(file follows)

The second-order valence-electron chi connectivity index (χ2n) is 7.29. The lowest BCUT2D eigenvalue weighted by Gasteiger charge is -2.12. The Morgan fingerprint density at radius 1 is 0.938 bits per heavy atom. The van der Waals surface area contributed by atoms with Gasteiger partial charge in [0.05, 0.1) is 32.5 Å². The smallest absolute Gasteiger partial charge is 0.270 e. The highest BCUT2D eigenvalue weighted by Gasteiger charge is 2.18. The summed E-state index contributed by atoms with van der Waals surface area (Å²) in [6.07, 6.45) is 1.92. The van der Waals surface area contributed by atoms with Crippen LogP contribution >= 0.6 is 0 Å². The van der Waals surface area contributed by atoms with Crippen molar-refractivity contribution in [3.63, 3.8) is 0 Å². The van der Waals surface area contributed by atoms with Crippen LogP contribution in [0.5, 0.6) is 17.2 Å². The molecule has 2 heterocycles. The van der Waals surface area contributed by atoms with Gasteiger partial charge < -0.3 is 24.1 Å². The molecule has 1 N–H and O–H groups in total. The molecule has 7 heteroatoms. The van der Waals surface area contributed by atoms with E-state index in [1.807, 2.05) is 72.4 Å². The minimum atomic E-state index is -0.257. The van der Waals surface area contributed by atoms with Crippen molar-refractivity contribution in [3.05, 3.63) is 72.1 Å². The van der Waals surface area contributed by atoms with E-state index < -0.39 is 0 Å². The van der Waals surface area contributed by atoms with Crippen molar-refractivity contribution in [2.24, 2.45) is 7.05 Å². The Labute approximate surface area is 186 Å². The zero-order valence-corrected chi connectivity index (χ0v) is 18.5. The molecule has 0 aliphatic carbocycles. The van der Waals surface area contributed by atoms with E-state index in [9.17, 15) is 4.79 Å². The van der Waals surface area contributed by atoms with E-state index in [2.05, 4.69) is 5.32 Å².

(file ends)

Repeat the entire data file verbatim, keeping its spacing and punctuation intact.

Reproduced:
The second-order valence-electron chi connectivity index (χ2n) is 7.29. The lowest BCUT2D eigenvalue weighted by Gasteiger charge is -2.12. The Morgan fingerprint density at radius 1 is 0.938 bits per heavy atom. The van der Waals surface area contributed by atoms with Gasteiger partial charge in [0.05, 0.1) is 32.5 Å². The smallest absolute Gasteiger partial charge is 0.270 e. The highest BCUT2D eigenvalue weighted by Gasteiger charge is 2.18. The summed E-state index contributed by atoms with van der Waals surface area (Å²) in [6.07, 6.45) is 1.92. The van der Waals surface area contributed by atoms with Crippen LogP contribution >= 0.6 is 0 Å². The van der Waals surface area contributed by atoms with Crippen molar-refractivity contribution in [3.63, 3.8) is 0 Å². The van der Waals surface area contributed by atoms with Crippen LogP contribution in [0.5, 0.6) is 17.2 Å². The molecule has 2 heterocycles. The van der Waals surface area contributed by atoms with Gasteiger partial charge < -0.3 is 24.1 Å². The molecule has 1 N–H and O–H groups in total. The molecule has 7 heteroatoms. The van der Waals surface area contributed by atoms with E-state index in [1.807, 2.05) is 72.4 Å². The minimum atomic E-state index is -0.257. The van der Waals surface area contributed by atoms with Crippen molar-refractivity contribution in [3.05, 3.63) is 72.1 Å². The van der Waals surface area contributed by atoms with E-state index < -0.39 is 0 Å². The van der Waals surface area contributed by atoms with Crippen molar-refractivity contribution in [2.24, 2.45) is 7.05 Å². The Labute approximate surface area is 186 Å². The zero-order valence-corrected chi connectivity index (χ0v) is 18.5. The molecule has 0 aliphatic carbocycles. The van der Waals surface area contributed by atoms with E-state index in [9.17, 15) is 4.79 Å². The van der Waals surface area contributed by atoms with E-state index in [2.05, 4.69) is 5.32 Å².